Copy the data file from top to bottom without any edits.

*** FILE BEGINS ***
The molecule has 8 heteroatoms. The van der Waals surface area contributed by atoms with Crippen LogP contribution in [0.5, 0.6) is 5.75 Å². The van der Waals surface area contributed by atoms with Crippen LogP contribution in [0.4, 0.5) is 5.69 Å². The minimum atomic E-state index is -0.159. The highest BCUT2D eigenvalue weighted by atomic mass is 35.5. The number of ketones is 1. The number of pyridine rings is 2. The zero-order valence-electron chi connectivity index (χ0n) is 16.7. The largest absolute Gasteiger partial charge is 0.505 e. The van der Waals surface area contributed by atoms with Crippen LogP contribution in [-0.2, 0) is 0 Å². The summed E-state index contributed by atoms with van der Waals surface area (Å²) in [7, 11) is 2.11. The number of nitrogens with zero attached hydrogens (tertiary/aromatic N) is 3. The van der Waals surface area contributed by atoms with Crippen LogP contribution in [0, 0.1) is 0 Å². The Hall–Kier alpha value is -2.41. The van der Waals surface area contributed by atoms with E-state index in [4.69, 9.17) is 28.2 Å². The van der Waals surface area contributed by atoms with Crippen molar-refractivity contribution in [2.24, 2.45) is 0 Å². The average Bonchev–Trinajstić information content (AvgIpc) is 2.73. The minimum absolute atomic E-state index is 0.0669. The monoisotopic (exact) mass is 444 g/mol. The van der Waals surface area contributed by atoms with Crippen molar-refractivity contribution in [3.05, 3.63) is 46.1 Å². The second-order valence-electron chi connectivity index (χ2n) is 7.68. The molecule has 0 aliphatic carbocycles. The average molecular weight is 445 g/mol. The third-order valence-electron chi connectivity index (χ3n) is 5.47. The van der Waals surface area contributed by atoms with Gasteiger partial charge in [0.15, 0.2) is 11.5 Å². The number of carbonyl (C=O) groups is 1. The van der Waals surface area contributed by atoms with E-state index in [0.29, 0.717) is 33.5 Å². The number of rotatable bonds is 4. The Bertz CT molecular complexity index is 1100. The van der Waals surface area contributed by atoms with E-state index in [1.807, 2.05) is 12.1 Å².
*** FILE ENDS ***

The molecule has 8 heteroatoms. The van der Waals surface area contributed by atoms with Crippen LogP contribution in [0.5, 0.6) is 5.75 Å². The van der Waals surface area contributed by atoms with Crippen LogP contribution in [0.4, 0.5) is 5.69 Å². The minimum atomic E-state index is -0.159. The highest BCUT2D eigenvalue weighted by atomic mass is 35.5. The number of ketones is 1. The number of pyridine rings is 2. The zero-order valence-electron chi connectivity index (χ0n) is 16.7. The largest absolute Gasteiger partial charge is 0.505 e. The van der Waals surface area contributed by atoms with Crippen LogP contribution in [-0.2, 0) is 0 Å². The summed E-state index contributed by atoms with van der Waals surface area (Å²) in [7, 11) is 2.11. The number of nitrogens with zero attached hydrogens (tertiary/aromatic N) is 3. The van der Waals surface area contributed by atoms with Crippen LogP contribution in [0, 0.1) is 0 Å². The Hall–Kier alpha value is -2.41. The van der Waals surface area contributed by atoms with E-state index in [4.69, 9.17) is 28.2 Å². The van der Waals surface area contributed by atoms with Crippen molar-refractivity contribution in [2.24, 2.45) is 0 Å². The average Bonchev–Trinajstić information content (AvgIpc) is 2.73. The minimum absolute atomic E-state index is 0.0669. The monoisotopic (exact) mass is 444 g/mol. The van der Waals surface area contributed by atoms with Crippen molar-refractivity contribution in [3.05, 3.63) is 46.1 Å². The second-order valence-electron chi connectivity index (χ2n) is 7.68. The molecule has 0 aliphatic carbocycles. The average molecular weight is 445 g/mol. The third-order valence-electron chi connectivity index (χ3n) is 5.47. The van der Waals surface area contributed by atoms with Gasteiger partial charge in [0.15, 0.2) is 11.5 Å². The number of carbonyl (C=O) groups is 1. The van der Waals surface area contributed by atoms with E-state index in [0.29, 0.717) is 33.5 Å². The number of rotatable bonds is 4. The Bertz CT molecular complexity index is 1100. The van der Waals surface area contributed by atoms with E-state index in [1.807, 2.05) is 12.1 Å².